NM: What’s funny about the Zoom culture is that from the very beginning it was something I wanted Windfall Room to resist. I felt it was important to get away from “skyping with grandma” vibe, holding nothing against grandmas. Yes, when video chatting it’s face central but we are looking at a face that is looking at a screen. We still aren’t off the page, or the screen. Since the pandemic I have loosened up a bit, but I wanted from the beginning to encourage the use of the technology more intentionally, and I still do. Also I want to involve other aspects more: the space, the environment, movement. My hope is to make the technology in service of the poet and the poem, and also to prepare the viewer to be in a space to receive it. One of the main problems with the Zoom work-from-home aesthetic is the familiarity and associations for the viewer, the feeling of being in a meeting, or catching up with someone; it can feel like something is being delivered, some information transmitted. I have this same problem with poetry on instagram or other social media. The moment of experiencing the poem is already compromised by the context and associations or advertisements. I find it so difficult to see, see as in take full account of, a written poem on a screen. My way of attempting to make it work is by simplifying the experience, and just having the video and the name up for each issue, with no other distractions.

ZS: Fourteen films have been posted so far. What are one or two that have influenced your thinking about this format?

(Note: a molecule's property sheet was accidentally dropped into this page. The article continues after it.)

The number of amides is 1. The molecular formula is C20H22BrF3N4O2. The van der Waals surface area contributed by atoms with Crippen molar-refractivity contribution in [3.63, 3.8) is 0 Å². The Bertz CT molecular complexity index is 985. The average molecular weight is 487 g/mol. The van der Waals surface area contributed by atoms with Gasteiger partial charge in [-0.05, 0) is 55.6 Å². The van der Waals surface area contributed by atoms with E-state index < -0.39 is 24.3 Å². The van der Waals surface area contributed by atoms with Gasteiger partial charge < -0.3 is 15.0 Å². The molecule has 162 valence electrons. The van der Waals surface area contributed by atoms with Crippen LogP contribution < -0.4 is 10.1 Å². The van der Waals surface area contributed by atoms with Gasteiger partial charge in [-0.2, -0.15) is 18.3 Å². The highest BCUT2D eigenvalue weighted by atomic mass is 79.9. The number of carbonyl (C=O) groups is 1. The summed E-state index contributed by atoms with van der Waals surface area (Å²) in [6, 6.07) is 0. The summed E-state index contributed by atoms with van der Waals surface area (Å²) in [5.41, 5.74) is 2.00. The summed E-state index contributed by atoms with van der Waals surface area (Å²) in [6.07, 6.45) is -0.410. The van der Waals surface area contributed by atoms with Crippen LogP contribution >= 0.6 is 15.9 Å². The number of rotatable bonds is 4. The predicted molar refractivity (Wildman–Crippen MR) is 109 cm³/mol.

NM: What is so wonderful to me about the format is that every single poet who goes through this process influences it and opens up new possibilities. One thing I didn’t realize at the beginning was how much the “chances” of environment or space would almost demand to enter into these poems and become a special part of the final piece. Take Margot Douaily’s piece in Issue 06. Her niece happened to be playing on the same playground where we were filming on that day, and she spontaneously came into the shot and surprised Margot with a flower in the middle of the recitation, and Margot was amazing; she smiled, let it show how much it pleased her, but she kept going, holding and gesturing with the flower in her hand for the rest of the poem, and it gave a new register to her line at the end of her poem “I want to be loved hard.” I love this because it makes the poem have to live in the physical, bodily world. Then there are poets who embody their poems and offer the sounds and expressions so well and so truly that it feels like nothing else will do: take Alex Morris or Jericho Brown, Lindsey Webb or Emma Gomis. Take any of the poets on the site for that matter. This is one of the things I’ve learned from Windfall Room. A marvelous thing happens as we watch a person give a great recitation: their own face becomes even more a threshold of meaning, and their personality becomes infused and in communion with the universe of the poem; the person and the poem are there physically transfiguring and revealing each other, as well as the space they are in. It’s pure poetry. There is nothing like it. What on earth is going on here? I don’t know, but Windfall Room is meant to be a corner of the internet where poets are invited to come and explore and learn about this dimension of the art together. I look forward every time when a poet first sends me their video—we are about to experience something completely new.